Local grammar and register variation: explorations in broadsheet and tabloid newspaper discourse

University of Birmingham
Publication Type:
Journal Article
Empirical Language Research, 2007, 1 (1), pp. 1 - 22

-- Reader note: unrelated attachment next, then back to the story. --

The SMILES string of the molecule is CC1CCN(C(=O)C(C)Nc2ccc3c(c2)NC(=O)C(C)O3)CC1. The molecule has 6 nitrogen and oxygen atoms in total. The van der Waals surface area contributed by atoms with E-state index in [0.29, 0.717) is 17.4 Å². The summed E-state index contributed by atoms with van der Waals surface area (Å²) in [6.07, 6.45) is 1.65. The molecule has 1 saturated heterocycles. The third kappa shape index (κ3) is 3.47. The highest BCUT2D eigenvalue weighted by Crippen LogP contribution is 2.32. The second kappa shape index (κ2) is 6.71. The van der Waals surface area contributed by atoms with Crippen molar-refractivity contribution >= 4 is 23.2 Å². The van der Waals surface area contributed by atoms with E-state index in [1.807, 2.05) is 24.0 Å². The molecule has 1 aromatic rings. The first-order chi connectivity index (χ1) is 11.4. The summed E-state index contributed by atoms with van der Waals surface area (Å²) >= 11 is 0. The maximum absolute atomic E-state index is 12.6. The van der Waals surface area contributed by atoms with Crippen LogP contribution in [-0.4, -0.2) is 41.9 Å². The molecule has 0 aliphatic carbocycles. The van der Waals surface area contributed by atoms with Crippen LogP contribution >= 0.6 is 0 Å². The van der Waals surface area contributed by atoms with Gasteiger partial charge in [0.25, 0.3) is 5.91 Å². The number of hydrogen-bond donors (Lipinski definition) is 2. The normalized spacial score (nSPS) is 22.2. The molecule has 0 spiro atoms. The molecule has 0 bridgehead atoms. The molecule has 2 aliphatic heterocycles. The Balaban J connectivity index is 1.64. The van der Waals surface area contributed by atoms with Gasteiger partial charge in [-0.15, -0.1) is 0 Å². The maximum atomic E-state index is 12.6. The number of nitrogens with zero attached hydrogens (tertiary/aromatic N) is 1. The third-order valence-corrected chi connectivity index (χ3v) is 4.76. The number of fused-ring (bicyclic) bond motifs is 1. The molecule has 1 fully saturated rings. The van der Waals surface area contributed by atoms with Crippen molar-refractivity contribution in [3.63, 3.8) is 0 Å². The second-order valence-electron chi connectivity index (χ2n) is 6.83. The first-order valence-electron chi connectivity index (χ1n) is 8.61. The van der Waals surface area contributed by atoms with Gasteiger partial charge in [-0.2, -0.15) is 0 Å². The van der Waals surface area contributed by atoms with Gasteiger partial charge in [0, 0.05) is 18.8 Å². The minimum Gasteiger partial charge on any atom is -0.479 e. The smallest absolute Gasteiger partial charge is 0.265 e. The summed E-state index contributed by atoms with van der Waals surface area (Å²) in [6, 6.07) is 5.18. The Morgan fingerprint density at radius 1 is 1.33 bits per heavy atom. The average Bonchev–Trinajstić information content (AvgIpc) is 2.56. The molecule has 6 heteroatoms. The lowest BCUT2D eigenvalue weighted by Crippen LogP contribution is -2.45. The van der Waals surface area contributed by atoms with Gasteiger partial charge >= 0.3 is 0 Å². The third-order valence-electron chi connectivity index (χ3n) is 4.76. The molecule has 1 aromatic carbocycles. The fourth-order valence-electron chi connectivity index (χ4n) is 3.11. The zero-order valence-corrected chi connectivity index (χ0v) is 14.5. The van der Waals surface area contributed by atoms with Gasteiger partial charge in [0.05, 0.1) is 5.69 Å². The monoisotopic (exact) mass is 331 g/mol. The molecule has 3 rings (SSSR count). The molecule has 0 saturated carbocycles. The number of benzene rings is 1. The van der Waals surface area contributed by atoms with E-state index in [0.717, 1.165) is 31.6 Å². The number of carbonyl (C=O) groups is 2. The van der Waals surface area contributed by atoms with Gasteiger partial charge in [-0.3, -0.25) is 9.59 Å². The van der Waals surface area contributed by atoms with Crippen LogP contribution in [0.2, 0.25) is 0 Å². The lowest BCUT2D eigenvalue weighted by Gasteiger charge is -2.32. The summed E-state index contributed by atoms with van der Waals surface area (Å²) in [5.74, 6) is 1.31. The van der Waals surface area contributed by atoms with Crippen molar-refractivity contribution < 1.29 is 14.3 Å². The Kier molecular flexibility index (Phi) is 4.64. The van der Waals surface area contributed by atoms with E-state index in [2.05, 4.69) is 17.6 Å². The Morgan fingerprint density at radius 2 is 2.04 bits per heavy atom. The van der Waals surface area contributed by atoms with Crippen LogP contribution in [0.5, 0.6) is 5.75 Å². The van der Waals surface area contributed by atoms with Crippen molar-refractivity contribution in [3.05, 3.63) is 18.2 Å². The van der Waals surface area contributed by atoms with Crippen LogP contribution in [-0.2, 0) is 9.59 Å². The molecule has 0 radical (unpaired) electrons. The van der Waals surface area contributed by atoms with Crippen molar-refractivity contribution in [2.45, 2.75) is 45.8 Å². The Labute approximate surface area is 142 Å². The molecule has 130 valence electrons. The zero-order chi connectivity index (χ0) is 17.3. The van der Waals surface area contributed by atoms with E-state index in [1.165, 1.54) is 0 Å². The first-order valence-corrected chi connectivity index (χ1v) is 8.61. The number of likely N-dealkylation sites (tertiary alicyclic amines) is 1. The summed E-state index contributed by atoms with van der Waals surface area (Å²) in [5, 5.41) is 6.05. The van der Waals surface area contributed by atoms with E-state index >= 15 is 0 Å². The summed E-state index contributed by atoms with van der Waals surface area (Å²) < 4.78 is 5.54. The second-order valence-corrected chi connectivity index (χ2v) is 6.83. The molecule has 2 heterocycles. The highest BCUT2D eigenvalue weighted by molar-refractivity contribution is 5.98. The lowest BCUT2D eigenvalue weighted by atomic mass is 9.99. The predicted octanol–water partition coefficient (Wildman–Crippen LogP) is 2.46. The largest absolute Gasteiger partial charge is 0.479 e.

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While there is much linguistic research on news discourse, most studies (outside CDA) have focussed on the so-called `quality newspapers. In contrast, this study systematically compares the language of ten British `popular and `quality newspapers, on the basis of a 70,000 word comparable corpus. The comparison focuses specifically on what is variously called evaluation, appraisal or stance - the linguistic expression of speaker opinion, applying Hunston and Sinclairs (2000) corpus-based pattern approach to the analysis of evaluation. As these authors show, certain lexico-grammatical patterns are commonly associated with evaluation, and together make up what they call a `local grammar of evaluation. An example of such a pattern is: it + link verb + adjective group + clause (e.g. It seemed important to trust her judgement). Evaluative adjective patterns of this kind are examined in the corpus, in order to find out if there are any differences between the two types of newspapers. It is suggested that the differences between broadsheet and tabloid publications lie less in the frequency of evaluative patterns than in the function of these patterns as well as in the types of adjectives used in them.
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